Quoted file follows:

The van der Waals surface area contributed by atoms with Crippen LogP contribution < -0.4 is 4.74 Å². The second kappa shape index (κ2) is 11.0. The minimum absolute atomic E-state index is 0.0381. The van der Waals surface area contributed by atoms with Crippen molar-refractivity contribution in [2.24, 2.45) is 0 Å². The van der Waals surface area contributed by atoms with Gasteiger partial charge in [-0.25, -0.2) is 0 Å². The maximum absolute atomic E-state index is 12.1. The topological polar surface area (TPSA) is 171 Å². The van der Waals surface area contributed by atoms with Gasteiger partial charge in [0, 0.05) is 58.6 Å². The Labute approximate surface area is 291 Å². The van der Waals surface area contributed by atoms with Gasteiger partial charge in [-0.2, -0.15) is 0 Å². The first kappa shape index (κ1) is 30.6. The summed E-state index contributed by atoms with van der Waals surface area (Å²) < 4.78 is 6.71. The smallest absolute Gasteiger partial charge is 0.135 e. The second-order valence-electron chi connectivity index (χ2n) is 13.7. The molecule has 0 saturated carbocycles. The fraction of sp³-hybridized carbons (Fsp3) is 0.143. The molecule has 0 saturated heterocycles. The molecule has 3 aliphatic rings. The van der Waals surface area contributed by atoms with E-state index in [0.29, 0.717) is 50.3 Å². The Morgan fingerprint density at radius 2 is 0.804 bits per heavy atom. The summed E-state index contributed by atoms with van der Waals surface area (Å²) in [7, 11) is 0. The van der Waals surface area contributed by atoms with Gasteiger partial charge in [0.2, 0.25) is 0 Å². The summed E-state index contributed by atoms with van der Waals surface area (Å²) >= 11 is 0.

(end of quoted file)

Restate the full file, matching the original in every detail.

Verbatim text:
The van der Waals surface area contributed by atoms with Crippen LogP contribution < -0.4 is 4.74 Å². The second kappa shape index (κ2) is 11.0. The minimum absolute atomic E-state index is 0.0381. The van der Waals surface area contributed by atoms with Crippen molar-refractivity contribution in [2.24, 2.45) is 0 Å². The van der Waals surface area contributed by atoms with Gasteiger partial charge in [-0.25, -0.2) is 0 Å². The maximum absolute atomic E-state index is 12.1. The topological polar surface area (TPSA) is 171 Å². The van der Waals surface area contributed by atoms with Gasteiger partial charge in [0, 0.05) is 58.6 Å². The Labute approximate surface area is 291 Å². The van der Waals surface area contributed by atoms with Gasteiger partial charge in [-0.2, -0.15) is 0 Å². The first kappa shape index (κ1) is 30.6. The summed E-state index contributed by atoms with van der Waals surface area (Å²) < 4.78 is 6.71. The smallest absolute Gasteiger partial charge is 0.135 e. The second-order valence-electron chi connectivity index (χ2n) is 13.7. The molecule has 0 saturated carbocycles. The fraction of sp³-hybridized carbons (Fsp3) is 0.143. The molecule has 0 saturated heterocycles. The molecule has 3 aliphatic rings. The van der Waals surface area contributed by atoms with E-state index in [0.29, 0.717) is 50.3 Å². The Morgan fingerprint density at radius 2 is 0.804 bits per heavy atom. The summed E-state index contributed by atoms with van der Waals surface area (Å²) in [7, 11) is 0. The van der Waals surface area contributed by atoms with Gasteiger partial charge in [0.2, 0.25) is 0 Å². The summed E-state index contributed by atoms with van der Waals surface area (Å²) >= 11 is 0.